Plus, we do not talk much about it but maternal stress hormones do pass through breastfeeding to the infants. Bambi had to statistically control for this effect in one of her studies on depression during pregnancy and infant stress reactivity.

Oh, plus, can’t or don’t mothers who do breastfeed love their kids AND the planet even they do not nurse them?

Without having had the honour of successfully reproducing with her loving partner, Bambi is convinced that their newborn would have meant the world to them… and, at that moment of giving birth, they would have not given a damn about our planet… in all honesty (Bambi is saying this and she usually cares about people, animals, plants, and our shared environments).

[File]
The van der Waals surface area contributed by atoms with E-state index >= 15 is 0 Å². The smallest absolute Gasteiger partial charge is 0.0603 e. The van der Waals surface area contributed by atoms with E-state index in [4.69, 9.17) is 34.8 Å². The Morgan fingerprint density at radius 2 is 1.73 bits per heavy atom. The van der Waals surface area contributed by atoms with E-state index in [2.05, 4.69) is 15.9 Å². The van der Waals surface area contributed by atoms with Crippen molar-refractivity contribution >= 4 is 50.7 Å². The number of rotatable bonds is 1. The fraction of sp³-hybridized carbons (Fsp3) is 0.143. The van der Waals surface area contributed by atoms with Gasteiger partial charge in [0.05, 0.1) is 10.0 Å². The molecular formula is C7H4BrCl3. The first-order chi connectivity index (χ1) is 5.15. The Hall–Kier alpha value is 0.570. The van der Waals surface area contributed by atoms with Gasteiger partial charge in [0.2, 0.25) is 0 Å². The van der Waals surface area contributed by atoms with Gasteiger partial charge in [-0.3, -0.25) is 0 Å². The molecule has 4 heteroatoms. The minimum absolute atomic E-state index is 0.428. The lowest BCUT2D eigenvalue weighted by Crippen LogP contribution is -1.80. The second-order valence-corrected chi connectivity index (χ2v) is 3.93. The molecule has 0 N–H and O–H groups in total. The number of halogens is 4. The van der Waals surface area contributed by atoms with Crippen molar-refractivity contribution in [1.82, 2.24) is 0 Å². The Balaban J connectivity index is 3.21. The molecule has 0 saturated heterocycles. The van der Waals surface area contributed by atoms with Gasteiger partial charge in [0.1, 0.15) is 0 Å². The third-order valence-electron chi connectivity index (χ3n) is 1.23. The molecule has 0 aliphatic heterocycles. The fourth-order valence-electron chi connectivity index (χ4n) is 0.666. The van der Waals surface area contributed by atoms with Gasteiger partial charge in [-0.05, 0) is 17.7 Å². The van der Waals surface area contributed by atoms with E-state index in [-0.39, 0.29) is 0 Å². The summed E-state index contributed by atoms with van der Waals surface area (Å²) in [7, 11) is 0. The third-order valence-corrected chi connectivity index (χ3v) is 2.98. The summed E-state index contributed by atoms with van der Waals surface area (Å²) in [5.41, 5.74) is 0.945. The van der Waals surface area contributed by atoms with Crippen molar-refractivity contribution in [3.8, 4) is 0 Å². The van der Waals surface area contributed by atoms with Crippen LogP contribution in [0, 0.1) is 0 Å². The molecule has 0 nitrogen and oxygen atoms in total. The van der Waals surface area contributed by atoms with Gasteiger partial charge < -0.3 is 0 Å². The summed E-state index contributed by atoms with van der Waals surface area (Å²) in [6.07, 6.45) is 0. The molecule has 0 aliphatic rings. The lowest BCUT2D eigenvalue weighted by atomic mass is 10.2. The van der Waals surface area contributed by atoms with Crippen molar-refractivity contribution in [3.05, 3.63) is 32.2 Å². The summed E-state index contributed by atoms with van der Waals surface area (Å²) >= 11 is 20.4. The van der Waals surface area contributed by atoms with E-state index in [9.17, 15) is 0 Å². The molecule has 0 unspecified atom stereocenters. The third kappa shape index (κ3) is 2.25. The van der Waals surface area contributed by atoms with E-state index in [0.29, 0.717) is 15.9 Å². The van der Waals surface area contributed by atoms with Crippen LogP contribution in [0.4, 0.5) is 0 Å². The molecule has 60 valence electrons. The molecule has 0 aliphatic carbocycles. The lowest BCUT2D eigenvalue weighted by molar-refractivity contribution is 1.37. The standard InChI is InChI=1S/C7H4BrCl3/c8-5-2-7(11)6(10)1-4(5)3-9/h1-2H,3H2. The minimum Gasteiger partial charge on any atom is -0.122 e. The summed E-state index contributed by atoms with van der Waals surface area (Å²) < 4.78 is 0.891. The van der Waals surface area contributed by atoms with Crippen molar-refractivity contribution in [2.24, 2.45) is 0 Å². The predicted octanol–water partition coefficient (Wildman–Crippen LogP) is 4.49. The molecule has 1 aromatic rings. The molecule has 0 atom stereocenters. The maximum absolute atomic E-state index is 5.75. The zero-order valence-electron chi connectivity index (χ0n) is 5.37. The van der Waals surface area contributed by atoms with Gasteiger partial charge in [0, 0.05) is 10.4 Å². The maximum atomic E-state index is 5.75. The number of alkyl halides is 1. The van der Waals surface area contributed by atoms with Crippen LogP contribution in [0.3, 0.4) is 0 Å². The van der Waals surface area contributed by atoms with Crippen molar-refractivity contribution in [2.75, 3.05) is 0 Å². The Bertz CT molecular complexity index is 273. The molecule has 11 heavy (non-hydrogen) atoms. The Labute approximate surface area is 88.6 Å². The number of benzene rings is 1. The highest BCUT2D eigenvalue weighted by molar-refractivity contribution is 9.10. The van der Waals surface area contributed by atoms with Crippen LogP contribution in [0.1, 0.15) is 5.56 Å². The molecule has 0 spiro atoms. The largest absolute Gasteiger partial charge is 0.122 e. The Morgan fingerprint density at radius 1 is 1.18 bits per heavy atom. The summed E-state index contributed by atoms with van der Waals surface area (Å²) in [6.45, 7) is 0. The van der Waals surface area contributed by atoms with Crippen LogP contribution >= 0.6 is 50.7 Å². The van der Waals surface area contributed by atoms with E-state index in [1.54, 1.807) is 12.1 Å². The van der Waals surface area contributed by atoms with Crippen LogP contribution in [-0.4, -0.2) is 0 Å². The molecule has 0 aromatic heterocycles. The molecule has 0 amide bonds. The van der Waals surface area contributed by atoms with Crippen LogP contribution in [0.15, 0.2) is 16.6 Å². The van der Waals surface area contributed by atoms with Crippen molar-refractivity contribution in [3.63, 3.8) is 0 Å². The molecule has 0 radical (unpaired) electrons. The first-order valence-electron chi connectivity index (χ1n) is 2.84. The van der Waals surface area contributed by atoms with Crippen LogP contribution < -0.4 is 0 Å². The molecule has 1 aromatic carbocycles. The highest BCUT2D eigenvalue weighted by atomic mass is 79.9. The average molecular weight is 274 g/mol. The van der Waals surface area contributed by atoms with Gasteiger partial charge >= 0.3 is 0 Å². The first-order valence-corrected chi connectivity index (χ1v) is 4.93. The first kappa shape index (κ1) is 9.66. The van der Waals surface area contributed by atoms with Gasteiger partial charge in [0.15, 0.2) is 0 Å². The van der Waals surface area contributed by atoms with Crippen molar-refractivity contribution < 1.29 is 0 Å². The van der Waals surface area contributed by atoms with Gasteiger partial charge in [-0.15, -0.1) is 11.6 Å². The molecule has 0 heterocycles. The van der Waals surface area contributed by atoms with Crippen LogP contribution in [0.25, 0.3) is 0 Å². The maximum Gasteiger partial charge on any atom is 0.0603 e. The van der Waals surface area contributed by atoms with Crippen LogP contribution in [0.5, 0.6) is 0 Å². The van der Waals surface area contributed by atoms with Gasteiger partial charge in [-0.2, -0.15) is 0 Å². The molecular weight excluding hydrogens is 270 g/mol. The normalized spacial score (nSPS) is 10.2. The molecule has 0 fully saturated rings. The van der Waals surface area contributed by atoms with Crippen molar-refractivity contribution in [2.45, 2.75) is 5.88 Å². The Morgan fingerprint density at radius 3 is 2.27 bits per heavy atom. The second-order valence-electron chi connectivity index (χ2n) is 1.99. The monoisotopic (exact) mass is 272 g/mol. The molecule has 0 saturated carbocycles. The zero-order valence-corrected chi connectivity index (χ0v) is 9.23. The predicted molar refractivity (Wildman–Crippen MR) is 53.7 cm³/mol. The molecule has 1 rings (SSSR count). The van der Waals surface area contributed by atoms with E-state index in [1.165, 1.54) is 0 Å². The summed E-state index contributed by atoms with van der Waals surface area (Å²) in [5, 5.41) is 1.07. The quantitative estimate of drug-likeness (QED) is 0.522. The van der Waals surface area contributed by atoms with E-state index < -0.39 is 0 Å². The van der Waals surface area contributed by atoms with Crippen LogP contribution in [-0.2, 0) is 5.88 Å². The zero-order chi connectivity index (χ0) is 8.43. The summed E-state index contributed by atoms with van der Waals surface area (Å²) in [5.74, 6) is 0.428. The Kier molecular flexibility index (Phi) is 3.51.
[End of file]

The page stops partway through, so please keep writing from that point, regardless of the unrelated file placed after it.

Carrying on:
Indeed, the last thing that Bambi thought of when losing her three pregnancies was our Planet (neither A nor B!).

That thought also was the last thing on her mind during her fostering and hosting parental experiences.

When kids are in a survival mode (e.g., going through adversities or in their journey transitioning into a new foster home or out of it, they simply do not have the luxury of being as illuminated as some of us are in their aspirations for a “greener” world… or for a sexier (more fundable?) research.